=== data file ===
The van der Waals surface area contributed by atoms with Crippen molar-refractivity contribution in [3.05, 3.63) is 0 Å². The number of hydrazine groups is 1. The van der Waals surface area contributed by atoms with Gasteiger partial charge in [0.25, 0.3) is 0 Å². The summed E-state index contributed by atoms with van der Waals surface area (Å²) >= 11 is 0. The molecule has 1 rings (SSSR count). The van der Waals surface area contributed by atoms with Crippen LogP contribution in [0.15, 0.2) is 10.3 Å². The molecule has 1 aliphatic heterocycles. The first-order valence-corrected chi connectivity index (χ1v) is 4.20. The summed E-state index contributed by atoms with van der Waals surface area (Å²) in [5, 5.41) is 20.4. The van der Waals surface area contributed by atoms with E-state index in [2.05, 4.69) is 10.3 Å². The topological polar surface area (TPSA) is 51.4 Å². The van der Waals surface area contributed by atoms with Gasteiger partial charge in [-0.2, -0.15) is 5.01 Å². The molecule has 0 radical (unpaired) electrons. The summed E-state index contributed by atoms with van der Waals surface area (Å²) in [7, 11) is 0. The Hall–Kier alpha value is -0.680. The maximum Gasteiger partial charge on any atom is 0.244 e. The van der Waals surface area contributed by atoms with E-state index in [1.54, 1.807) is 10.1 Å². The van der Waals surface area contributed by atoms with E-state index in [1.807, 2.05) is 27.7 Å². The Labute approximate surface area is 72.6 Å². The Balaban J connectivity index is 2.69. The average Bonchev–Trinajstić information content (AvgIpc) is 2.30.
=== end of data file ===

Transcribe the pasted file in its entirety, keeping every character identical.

The van der Waals surface area contributed by atoms with Crippen molar-refractivity contribution in [3.05, 3.63) is 0 Å². The number of hydrazine groups is 1. The van der Waals surface area contributed by atoms with Gasteiger partial charge in [0.25, 0.3) is 0 Å². The summed E-state index contributed by atoms with van der Waals surface area (Å²) >= 11 is 0. The molecule has 1 rings (SSSR count). The van der Waals surface area contributed by atoms with Crippen LogP contribution in [0.15, 0.2) is 10.3 Å². The molecule has 1 aliphatic heterocycles. The first-order valence-corrected chi connectivity index (χ1v) is 4.20. The summed E-state index contributed by atoms with van der Waals surface area (Å²) in [5, 5.41) is 20.4. The van der Waals surface area contributed by atoms with E-state index in [2.05, 4.69) is 10.3 Å². The topological polar surface area (TPSA) is 51.4 Å². The van der Waals surface area contributed by atoms with Gasteiger partial charge in [-0.2, -0.15) is 5.01 Å². The molecule has 0 radical (unpaired) electrons. The summed E-state index contributed by atoms with van der Waals surface area (Å²) in [7, 11) is 0. The Hall–Kier alpha value is -0.680. The maximum Gasteiger partial charge on any atom is 0.244 e. The van der Waals surface area contributed by atoms with E-state index in [1.54, 1.807) is 10.1 Å². The van der Waals surface area contributed by atoms with E-state index in [1.807, 2.05) is 27.7 Å². The Labute approximate surface area is 72.6 Å². The Balaban J connectivity index is 2.69. The average Bonchev–Trinajstić information content (AvgIpc) is 2.30.